Why do we celebrate Memorial Day?

American+flags+decorate+headstones+at+the+Arkansas+State+Veterans+Cemetery+in+Little+Rock+after+the+2017+Memorial+Day+flag+placement+observance.+It+is+customary+for+current+US+soldiers+to+conduct+the+ceremony.+
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Why do we celebrate Memorial Day?

American flags decorate headstones at the Arkansas State Veterans Cemetery in Little Rock after the 2017 Memorial Day flag placement observance. It is customary for current US soldiers to conduct the ceremony.

American flags decorate headstones at the Arkansas State Veterans Cemetery in Little Rock after the 2017 Memorial Day flag placement observance. It is customary for current US soldiers to conduct the ceremony.

US Department of Defense Website

American flags decorate headstones at the Arkansas State Veterans Cemetery in Little Rock after the 2017 Memorial Day flag placement observance. It is customary for current US soldiers to conduct the ceremony.

US Department of Defense Website

US Department of Defense Website

American flags decorate headstones at the Arkansas State Veterans Cemetery in Little Rock after the 2017 Memorial Day flag placement observance. It is customary for current US soldiers to conduct the ceremony.

Emma Mills, Staff Reporter

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Monday, May 27, Millbrook has the day off for Memorial Day. For many, this annual May long weekend is the perfect tease of the upcoming summer, often celebrated with trips to the beach or days spent swimming and basking in the warm sun at your neighborhood pool. However, how much do you really know about why we have the day off? Keep reading to brush up on your knowledge on the history of the holiday and why we really celebrate!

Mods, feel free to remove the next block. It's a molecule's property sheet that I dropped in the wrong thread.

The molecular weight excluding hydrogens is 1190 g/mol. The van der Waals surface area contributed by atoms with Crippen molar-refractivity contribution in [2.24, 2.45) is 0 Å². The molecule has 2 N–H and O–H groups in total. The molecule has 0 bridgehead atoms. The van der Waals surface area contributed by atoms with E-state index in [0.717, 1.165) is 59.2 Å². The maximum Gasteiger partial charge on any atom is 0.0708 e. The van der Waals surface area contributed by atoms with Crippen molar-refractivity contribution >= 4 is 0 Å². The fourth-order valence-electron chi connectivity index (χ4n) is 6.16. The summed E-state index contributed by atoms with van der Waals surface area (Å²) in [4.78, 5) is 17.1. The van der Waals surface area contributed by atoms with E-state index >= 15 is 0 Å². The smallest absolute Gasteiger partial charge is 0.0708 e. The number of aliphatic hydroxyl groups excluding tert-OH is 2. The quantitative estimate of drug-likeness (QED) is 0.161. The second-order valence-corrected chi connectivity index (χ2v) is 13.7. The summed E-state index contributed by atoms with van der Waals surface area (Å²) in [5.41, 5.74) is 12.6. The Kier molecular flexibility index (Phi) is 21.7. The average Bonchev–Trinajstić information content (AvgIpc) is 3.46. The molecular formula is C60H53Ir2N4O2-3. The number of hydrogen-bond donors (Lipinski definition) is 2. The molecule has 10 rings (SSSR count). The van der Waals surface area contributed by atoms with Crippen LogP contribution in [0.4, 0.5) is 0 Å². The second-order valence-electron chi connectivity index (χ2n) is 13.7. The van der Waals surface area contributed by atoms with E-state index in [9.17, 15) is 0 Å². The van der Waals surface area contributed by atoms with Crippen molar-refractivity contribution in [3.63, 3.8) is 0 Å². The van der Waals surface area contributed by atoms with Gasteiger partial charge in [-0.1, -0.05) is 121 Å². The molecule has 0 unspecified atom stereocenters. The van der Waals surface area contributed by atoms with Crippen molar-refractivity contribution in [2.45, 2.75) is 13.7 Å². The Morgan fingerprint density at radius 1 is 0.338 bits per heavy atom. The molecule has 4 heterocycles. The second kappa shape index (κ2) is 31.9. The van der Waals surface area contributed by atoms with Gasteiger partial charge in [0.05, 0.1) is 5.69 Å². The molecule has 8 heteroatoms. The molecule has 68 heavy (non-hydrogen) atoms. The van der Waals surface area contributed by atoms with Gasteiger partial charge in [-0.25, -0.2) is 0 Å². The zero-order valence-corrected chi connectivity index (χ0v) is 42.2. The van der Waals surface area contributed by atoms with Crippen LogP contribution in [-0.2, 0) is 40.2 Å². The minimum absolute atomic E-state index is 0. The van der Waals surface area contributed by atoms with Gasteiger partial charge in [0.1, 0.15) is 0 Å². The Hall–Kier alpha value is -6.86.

Memorial Day is a nationally recognized United States holiday to remember veterans who died while fighting in our nation’s armed forces. Originally called Decoration Day, it became a tradition to honor fallen soldiers in the years following the Civil War. The Civil War contributed to more American deaths than any previous war and resulted in the first national cemeteries. By the late 1860s, many American cities and states began celebrating in the springtime by visiting cemeteries and decorating veterans’ graves with flowers. General John A. Logan, leader of a Northern Civil War veterans’ organization, called for the first Decoration Day to be celebrated on May 30, 1868. On this day, General James Garfield gave an honorary speech at the Arlington National Cemetery, where participants decorated graves with flowers and said prayers for them. All Northern states recognized Decoration Day as an official state holiday by 1890.
During World War I, the holiday came to be known as Memorial Day and was recognized by all states to honor fallen soldiers in all wars. For years, it was continued to be celebrated on May 30, but in 1971, Memorial Day became a federal holiday on the last Monday of May each year, in part to give federal employees a three-day weekend.
The holiday is commemorated with a national moment of remembrance at three o’clock in the afternoon local time, parades across the nation, and visits to cemeteries. In more recent years, Memorial Day has marked the unofficial beginning of summer for many Americans and is celebrated with weekend trips, barbeques, and parties. Junior Morgan Jurney loves the weekend too: “The long weekend for Memorial Day is super nice because it lets you get away from your normal, hectic schedule and take some time for yourself.”
This Memorial Day, enjoy your break from the craziness of the end of the year, but also take the time to reflect on what the day really means!

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